The key to success, Strunge says, is to get enough customers who read occasionally or very seldomly. All of Mofibo’s advertising is aimed towards this market...Strunge does not believe the target group he wants is the same group of people who buy most of their books in physical bookshops or online. He therefore believes that Mofibo, if successful, will increase the number of readers and reading generally. ”We will only make a profit if we manage to reach the ‘medium’ and ‘almost-never’ readers. And in that case, we will expand the market,” he maintains.
There was the bracing, honest rejection of the idea of subscription from Hachette's Tim Hely Hutchinson in his interview with my Bookseller colleague Philip Jones.
I don’t believe in subscription. I don’t see how it would do anything other than cannibalise the business we already have. I know other people take a different view. Within the limits of the law, I hope [HarperCollins UK c.e.o.] Charlie Redmayne will explain it to me, because I don’t get it.
And there was the cool, tantalizing rationale of Nathan Hull's promise of extraordinary reader-behavioural data — to be shared with data-starved publishers — that an outfit like Mofibo can deliver.
Our data is gathered from a continuously evolving reading environment where habits are formed. Not just purchase habits — but also frequency of reading, locations for reading, devices on which people read and much more. There’s layer upon layer of rich, contextual data that reveals an incredible amount about readers' behaviour. Just take the 1.2 million pages of books read every day on Mofibo, throw in the 600,000 minutes of audiobooks listened to daily and imagine the possibilities of that combined scale.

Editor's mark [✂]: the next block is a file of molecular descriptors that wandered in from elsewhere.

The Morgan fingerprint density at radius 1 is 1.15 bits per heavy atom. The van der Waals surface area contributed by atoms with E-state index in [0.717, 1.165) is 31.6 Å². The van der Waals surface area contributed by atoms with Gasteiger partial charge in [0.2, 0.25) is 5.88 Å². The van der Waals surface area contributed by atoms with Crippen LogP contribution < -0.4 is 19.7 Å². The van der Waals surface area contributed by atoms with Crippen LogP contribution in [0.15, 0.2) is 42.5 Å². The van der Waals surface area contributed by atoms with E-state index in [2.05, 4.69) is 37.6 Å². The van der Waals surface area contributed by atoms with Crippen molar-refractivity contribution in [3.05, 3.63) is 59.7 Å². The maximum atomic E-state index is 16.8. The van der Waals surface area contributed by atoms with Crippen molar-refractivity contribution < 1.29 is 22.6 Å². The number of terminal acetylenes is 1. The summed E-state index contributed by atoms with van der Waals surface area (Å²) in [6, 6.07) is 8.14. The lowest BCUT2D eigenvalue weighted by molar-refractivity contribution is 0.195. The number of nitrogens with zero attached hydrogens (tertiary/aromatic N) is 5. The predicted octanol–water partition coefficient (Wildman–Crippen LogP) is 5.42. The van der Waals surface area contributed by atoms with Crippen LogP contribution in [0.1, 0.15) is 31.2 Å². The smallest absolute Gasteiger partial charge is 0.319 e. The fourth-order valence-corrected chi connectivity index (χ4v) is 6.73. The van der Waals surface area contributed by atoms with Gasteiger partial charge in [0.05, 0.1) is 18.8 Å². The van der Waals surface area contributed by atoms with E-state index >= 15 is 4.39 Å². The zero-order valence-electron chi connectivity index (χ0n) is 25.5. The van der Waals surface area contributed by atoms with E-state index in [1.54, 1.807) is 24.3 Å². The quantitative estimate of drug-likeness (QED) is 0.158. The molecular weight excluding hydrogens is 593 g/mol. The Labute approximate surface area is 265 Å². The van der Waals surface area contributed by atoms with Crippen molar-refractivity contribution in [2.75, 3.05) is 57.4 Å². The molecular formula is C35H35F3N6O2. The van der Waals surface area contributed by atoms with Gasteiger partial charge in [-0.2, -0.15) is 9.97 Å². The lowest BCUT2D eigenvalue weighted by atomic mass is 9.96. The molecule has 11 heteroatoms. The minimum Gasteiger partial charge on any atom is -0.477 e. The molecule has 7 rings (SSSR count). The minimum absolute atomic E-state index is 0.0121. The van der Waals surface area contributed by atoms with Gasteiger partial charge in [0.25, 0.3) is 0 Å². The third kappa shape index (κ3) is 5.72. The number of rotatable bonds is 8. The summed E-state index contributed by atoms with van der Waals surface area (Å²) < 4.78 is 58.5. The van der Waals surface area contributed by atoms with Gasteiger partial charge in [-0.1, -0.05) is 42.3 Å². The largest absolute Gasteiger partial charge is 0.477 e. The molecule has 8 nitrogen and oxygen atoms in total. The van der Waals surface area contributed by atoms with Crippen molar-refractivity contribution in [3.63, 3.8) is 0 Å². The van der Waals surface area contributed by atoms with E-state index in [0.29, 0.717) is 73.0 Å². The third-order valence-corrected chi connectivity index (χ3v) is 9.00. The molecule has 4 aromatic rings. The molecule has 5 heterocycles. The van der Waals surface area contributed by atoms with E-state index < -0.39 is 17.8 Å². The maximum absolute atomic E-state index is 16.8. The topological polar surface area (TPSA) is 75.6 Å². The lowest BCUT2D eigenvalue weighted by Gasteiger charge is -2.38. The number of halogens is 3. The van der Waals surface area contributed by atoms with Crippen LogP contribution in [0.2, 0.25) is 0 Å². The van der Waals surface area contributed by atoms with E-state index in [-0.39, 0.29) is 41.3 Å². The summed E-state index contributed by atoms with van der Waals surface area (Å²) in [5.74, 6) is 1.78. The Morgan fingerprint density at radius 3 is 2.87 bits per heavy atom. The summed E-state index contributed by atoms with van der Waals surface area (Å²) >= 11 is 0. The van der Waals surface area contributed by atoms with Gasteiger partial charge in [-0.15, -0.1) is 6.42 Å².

When we took all this to The FutureBook's digital publishing community in #FutureChat on Friday, the responses showed a lot of thought going into what ebook subscriptions may mean -- or not.
Well clearly in the old book world everyone stopped buying books and only got books from libraries or book clubs.... #futurechat— Tim @ Stoneham Press (@StonehamPress) April 3, 2015
Print libraries buy author's books, then author gets royalty plus PLR. With KU, etc, there is no initial royalty for author. #FutureChat— Alison Morton (@alison_morton) April 3, 2015
Though I am a library user, there is a reason I don't use any subscription services (and it ain't price). #futurechat— Camille LaGuire (@camillelaguire) April 3, 2015
The reason is the lousy selection: and that's the fault of exclusivity. #futurechat— Camille LaGuire (@camillelaguire) April 3, 2015
Sorry, trying to do 3 things at once & keep up with #FutureChat. One of the most interesting bits is how subscription changes writing.— Carla Douglas (@CarlaJDouglas) April 3, 2015
The idea of "small libraries of highly focused content," intrigues me. Positive aspect of Oyster 4 me = unexpected depth #FutureChat— Andrew Wetzel (@CircleReader) April 3, 2015
Join The Bookseller's FutureBook digital community on Fridays for #FutureChat at 4 p.m. London (BST), 5 p.m. Rome (CEST), 11 a.m. New York (ET), 10 a.m. Chicago (CT), 9 a.m. Denver (MT), 8 a.m. Los Angeles (PT), 5 a.m. Honolulu (HAST). Main image - Pixabay: Jay Mantri